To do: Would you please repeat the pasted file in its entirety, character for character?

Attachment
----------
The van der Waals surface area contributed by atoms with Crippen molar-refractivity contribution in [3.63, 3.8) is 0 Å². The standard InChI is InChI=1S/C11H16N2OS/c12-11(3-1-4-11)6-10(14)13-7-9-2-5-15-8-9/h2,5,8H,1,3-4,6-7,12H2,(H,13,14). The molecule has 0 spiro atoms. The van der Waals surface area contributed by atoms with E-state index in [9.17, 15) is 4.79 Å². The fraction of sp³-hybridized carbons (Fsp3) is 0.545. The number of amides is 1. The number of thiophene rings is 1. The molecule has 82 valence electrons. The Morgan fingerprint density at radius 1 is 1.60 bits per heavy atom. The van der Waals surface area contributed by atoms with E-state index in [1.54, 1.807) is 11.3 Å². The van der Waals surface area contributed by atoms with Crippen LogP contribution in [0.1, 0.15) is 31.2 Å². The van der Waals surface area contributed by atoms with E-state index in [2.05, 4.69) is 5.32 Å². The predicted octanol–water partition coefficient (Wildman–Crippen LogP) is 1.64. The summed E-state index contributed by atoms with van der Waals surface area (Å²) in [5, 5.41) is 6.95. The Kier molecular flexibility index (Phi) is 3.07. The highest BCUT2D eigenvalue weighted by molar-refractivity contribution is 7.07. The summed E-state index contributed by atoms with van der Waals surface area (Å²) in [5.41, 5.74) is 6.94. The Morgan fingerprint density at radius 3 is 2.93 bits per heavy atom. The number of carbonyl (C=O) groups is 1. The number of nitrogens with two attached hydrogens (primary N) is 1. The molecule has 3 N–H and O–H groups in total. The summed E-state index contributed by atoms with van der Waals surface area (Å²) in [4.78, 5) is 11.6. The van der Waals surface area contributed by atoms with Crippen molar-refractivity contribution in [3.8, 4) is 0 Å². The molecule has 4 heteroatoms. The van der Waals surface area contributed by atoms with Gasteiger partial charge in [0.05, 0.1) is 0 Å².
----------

The van der Waals surface area contributed by atoms with Crippen molar-refractivity contribution in [3.63, 3.8) is 0 Å². The standard InChI is InChI=1S/C11H16N2OS/c12-11(3-1-4-11)6-10(14)13-7-9-2-5-15-8-9/h2,5,8H,1,3-4,6-7,12H2,(H,13,14). The molecule has 0 spiro atoms. The van der Waals surface area contributed by atoms with E-state index in [9.17, 15) is 4.79 Å². The fraction of sp³-hybridized carbons (Fsp3) is 0.545. The number of amides is 1. The number of thiophene rings is 1. The molecule has 82 valence electrons. The Morgan fingerprint density at radius 1 is 1.60 bits per heavy atom. The van der Waals surface area contributed by atoms with E-state index in [1.54, 1.807) is 11.3 Å². The van der Waals surface area contributed by atoms with Crippen LogP contribution in [0.1, 0.15) is 31.2 Å². The van der Waals surface area contributed by atoms with E-state index in [2.05, 4.69) is 5.32 Å². The predicted octanol–water partition coefficient (Wildman–Crippen LogP) is 1.64. The summed E-state index contributed by atoms with van der Waals surface area (Å²) in [5, 5.41) is 6.95. The Kier molecular flexibility index (Phi) is 3.07. The highest BCUT2D eigenvalue weighted by molar-refractivity contribution is 7.07. The summed E-state index contributed by atoms with van der Waals surface area (Å²) in [5.41, 5.74) is 6.94. The Morgan fingerprint density at radius 3 is 2.93 bits per heavy atom. The number of carbonyl (C=O) groups is 1. The number of nitrogens with two attached hydrogens (primary N) is 1. The molecule has 3 N–H and O–H groups in total. The summed E-state index contributed by atoms with van der Waals surface area (Å²) in [4.78, 5) is 11.6. The van der Waals surface area contributed by atoms with Crippen molar-refractivity contribution in [3.8, 4) is 0 Å². The molecule has 4 heteroatoms. The van der Waals surface area contributed by atoms with Gasteiger partial charge in [0.05, 0.1) is 0 Å².